Vasaka : Chemical Constituents and Uses
Source and Distribution of Vasaka:
Vasaka consists of the dried and fresh leaves of the plant Adhatoda vasica (vasaka scientific name), belonging to the family Acanthaceae. It is also known as adhatoda, adulsa and malabar nut.
English: Justicia adhatoda, Acanthaceae, Adulsa, Malabar Nut, inflorescence. The fresh leaves are used in homeopathy as remedy: Justicia adhatoda (Just.) Deutsch: Justicia adhatoda, Acanthaceae, Indisches Lungenkraut, Malabarnuss, Infloreszenz. Die frischen Bätter werden in der Homöopathie als Arzneimittel verwendet: Justicia adhatoda (Just.) (Photo credit: Wikipedia)
This plant is indigenous to India and is found in sub-himalayan tract and especially in Maharashtra in Konkan region. It is also found in Myanmar, Sri Lanka and Malaysia. It is not cultivated on commercial basis. It is included in different formulations of Ayurveda. It is obtained from garden plants and wild sources. It is propagated by stem cuttings and by seed germination. It is obtained in all seasons of the year.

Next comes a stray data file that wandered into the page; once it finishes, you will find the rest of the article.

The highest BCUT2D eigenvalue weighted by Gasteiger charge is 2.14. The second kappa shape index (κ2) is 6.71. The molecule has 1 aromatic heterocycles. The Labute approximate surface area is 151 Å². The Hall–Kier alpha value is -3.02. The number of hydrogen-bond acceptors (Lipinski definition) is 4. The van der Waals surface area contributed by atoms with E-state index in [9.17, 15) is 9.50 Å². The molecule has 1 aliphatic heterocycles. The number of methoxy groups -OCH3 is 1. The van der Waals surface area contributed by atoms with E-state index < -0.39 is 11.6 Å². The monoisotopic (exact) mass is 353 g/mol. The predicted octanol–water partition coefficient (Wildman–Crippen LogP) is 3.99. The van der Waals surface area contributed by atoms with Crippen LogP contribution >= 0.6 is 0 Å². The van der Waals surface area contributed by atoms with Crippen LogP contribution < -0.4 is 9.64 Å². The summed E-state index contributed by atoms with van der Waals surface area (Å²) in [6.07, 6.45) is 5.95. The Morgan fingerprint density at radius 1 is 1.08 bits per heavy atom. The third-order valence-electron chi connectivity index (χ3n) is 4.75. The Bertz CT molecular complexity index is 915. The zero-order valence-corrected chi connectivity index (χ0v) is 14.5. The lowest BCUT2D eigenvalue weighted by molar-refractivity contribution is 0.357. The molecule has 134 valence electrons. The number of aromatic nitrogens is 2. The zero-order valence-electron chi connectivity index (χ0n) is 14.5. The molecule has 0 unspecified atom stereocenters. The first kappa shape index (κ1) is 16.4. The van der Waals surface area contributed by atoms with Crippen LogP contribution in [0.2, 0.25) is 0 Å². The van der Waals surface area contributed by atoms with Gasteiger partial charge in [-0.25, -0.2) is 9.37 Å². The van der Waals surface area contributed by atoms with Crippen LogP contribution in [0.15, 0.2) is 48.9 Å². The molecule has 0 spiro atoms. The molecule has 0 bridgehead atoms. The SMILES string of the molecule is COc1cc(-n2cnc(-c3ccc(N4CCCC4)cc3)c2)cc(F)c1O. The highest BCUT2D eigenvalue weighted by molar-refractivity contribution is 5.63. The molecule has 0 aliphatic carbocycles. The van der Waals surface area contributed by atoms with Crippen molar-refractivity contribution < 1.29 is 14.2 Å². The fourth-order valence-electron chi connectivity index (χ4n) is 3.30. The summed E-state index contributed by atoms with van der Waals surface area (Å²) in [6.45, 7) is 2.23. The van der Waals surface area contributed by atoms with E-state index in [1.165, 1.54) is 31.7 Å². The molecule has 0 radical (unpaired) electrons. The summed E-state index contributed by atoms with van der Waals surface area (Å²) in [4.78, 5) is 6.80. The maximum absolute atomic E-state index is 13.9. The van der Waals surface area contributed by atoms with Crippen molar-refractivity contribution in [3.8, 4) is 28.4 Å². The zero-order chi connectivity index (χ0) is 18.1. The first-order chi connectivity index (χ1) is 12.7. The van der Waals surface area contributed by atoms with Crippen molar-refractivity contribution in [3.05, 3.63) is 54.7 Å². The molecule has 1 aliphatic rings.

Chemical constituents of Vasaka:
Vasaka leaves contain quinazoline alkaloids such as vasicine, vasicinone and 6-hydroxy vasicine. Biochemically, vasicine is oxidised to its ketonic derivative vasicinone, which exerts the bronchodilator activity. The drug also contains volatile oil, betain and vasakin. Vasaka also contains adhatodic acid.
Vasaka Benefits: Vasaka Medicinal Uses
- Vasaka syrup acts as an Expectorant
- Large doses of vasaka powder causes irritation and cause vomitting and diarrhoea
- Vasicine shows oxytocic property like oxytocin and methyl ergotamine
- Vasicine also has abortificient activity due to the release of prostaglandins
- Bromhexine hydrochloride is a synthetic derivative of vasicine. This changes the structure of bronchial secretions and reduces viscosity of sputum
- Bengali – Bakas
- Gujrati – Adsoge
- Vasaka in Hindi – Arusha
- Kannada – Adusoge
- Malayalam – Adalodagam
- Marathi – Adulsa
- Sanskrit – Vasa
- Tamil – Adatodai
- Telugu – Addasaramu